In recent years, there has been a transformation in the relationship between the artist and the exhibition space, a space that may serve as a narrative framework, material, motif, or subject — an entire world to be reinterpreted. Assuming the role of curator, the artist takes over the site in order to present broader artistic proposals that overstep the boundaries of artwork as installation and open up a different aesthetic and experiential space, within which the visitor is an active part of the envisioned experience. Like the polyphonic novel analyzed by Bakhtin,1 1 - Mikhail Bakhtin, Problems of Dostoevsky’s Poetics, trans. Caryl Emerson (Minneapolis and London: University of Minnesota Press, 1984). these dialogic works are inhabited by plural voices: that of the creator, of course, but also those of the people who receive them. The exhibition space is thus understood as an entirely separate realm, in which all of the subjects who experience it are invested.
For instance, in 2013 Philippe Parreno integrated his past and current works into the remarkable space of the Palais de Tokyo in Paris to offer a strange museum-like choreography within the building’s monumental architecture. Taking Baudelaire’s words, “Anywhere, Anywhere, Out of the World,”2 2 - See Charles Baudelaire, Le Spleen de Paris, Petits poèmes en prose (Paris: Gallimard, 2006), 220. as the title for his exhibition, Parreno imbued his work with the enduring oneiric, virtual dimension valued by the poet and unique to this type of exhibition-artwork. In the same year, also in the context of a retrospective exhibition, Pierre Huyghe imagined a Centre Pompidou populated by different forms of life with which visitors would have to cohabit. At MoMA PS1 in New York, two years later, Samara Golden created The Flat Side of the Knife, an immersive installation that combined material and illusory spaces to provide access to further layers of consciousness.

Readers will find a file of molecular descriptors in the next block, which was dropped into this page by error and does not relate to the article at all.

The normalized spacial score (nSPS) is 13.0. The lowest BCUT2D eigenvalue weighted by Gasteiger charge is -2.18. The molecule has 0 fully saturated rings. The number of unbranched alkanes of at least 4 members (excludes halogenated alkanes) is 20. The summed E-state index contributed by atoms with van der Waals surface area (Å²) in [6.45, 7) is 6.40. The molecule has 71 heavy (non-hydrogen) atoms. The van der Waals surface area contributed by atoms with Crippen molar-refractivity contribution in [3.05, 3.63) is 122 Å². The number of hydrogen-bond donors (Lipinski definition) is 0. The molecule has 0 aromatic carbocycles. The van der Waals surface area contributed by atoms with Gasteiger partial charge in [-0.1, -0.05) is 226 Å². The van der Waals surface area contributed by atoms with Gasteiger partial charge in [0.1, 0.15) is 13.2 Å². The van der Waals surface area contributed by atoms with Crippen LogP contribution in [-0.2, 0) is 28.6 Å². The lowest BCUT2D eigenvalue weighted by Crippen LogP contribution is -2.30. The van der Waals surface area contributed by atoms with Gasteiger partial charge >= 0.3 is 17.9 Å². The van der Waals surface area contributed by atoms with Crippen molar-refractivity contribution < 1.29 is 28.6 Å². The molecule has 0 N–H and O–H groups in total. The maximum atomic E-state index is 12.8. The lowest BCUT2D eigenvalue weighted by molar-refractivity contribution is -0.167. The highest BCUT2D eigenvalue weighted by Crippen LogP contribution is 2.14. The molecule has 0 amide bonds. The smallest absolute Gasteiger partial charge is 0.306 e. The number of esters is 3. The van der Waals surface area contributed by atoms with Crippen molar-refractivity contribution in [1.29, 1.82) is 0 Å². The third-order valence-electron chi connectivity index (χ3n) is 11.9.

Today, exhibitions emblematic of this emerging trend fill the international art landscape, challenging those who see and experience them. Yet what do these new exhibition formats propose by pushing beyond the limits of the artwork and the artist’s role in this manner? From partner to co-creator, what role does the visitor play in the construction of the artistic proposition? Are the immersive experience, a sense of strangeness, the waking dream, and an appeal to the unconscious the definitive driving forces behind these creations? With this essay, these questions are explored through Canadian artist David Hoffos’s exhibition Scenes from the House Dream. Freud’s reflections on dreams and the uncanny provide the keys for this analysis.